LeoLabs has chosen Costa Rica as the location of its next space radar, the United States-based company announced this week in a press release.
LeoLabs’s radar network tracks satellites and debris, helping to protect satellites when they’re in low Earth orbit.
“We welcome LeoLabs to Costa Rica,” President Carlos Alvarado said in a statement. “The vision of a LeoLabs space radar in Costa Rica takes our national tradition of environmental responsibility and extends it to space, offering our nation a way to contribute to preserving the LEO (low Earth orbit) ecosystem for generations to come.
“In addition, this investment builds on an existing set of space achievements by Costa Rica, in human space flight as well as in satellites, and opens up opportunities for our nation in the growing new space sector.”
LeoLabs said it chose Costa Rica in part because of the close relationship between co-founder Edward Lu and Tico astronaut Franklin Chang Díaz, President and CEO of the Ad Astra Rocket Company.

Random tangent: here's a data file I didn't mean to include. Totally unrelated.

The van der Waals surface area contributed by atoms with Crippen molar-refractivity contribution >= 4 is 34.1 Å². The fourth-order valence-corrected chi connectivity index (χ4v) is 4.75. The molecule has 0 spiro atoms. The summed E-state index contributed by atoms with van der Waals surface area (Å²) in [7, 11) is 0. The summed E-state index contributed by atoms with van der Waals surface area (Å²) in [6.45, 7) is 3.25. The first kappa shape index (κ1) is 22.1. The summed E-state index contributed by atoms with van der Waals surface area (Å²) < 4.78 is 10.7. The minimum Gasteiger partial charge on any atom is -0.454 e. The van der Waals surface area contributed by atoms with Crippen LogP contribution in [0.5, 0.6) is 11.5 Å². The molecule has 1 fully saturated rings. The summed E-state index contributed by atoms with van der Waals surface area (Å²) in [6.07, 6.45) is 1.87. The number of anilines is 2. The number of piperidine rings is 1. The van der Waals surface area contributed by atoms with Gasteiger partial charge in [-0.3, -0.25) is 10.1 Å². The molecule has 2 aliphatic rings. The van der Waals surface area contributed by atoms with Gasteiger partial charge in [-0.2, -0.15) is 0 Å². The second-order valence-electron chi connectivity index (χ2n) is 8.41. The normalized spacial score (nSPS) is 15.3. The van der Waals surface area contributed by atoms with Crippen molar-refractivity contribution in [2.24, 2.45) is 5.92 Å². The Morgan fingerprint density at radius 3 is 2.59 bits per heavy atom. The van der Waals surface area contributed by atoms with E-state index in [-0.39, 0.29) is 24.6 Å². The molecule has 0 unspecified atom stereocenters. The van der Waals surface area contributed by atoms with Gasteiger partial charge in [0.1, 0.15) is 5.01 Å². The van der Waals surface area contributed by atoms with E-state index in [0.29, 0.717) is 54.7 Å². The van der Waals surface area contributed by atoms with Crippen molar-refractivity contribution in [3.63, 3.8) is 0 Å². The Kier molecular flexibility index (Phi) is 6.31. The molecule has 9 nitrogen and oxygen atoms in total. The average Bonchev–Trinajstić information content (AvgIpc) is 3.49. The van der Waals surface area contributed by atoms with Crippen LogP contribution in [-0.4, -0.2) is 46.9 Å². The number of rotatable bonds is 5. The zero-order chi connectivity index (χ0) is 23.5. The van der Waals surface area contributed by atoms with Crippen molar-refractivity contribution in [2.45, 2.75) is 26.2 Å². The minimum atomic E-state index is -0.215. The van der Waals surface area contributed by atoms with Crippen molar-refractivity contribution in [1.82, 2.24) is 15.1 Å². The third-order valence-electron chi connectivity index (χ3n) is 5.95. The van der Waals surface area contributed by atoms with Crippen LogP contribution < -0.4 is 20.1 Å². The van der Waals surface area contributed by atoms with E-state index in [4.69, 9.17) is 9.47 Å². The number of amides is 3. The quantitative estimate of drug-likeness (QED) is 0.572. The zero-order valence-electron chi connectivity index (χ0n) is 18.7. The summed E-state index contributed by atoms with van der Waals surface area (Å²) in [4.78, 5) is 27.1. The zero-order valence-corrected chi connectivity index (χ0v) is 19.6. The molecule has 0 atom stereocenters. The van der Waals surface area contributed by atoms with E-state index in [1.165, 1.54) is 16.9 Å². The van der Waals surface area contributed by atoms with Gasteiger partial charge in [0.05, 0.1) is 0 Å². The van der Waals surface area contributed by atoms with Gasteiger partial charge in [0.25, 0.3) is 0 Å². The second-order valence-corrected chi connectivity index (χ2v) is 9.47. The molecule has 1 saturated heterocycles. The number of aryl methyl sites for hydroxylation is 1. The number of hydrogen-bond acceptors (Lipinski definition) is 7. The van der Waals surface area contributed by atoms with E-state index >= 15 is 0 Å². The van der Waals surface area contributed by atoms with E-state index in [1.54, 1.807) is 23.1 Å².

“From our mutual experience in space, Dr. Lu and I were both excited about the opportunity to address the threat to human spaceflight posed by space debris,” Dr. Chang Diaz said. “The project in Costa Rica offered us the chance to increase safety of flight in space and enable responsible stewardship to drive our mission of preserving critical ecosystems.”
Though LeoLabs didn’t provide a timetable for its Costa Rica project, it says it can build a new radar in less than a year. Its current network includes installations in Alaska, Texas and New Zealand.
The latter, which began operations in 2019, can track debris as small as 2 cm, according to the company.
Despite its size, Costa Rica has an unusually high number of space research achievements and leaders to its name.
Most notably, Chang Díaz participated in seven Space Shuttle missions and has continued pioneering projects through Ad Astra. More recently, the first Central American satellite – designed and built in Costa Rica – was launched into space and into history.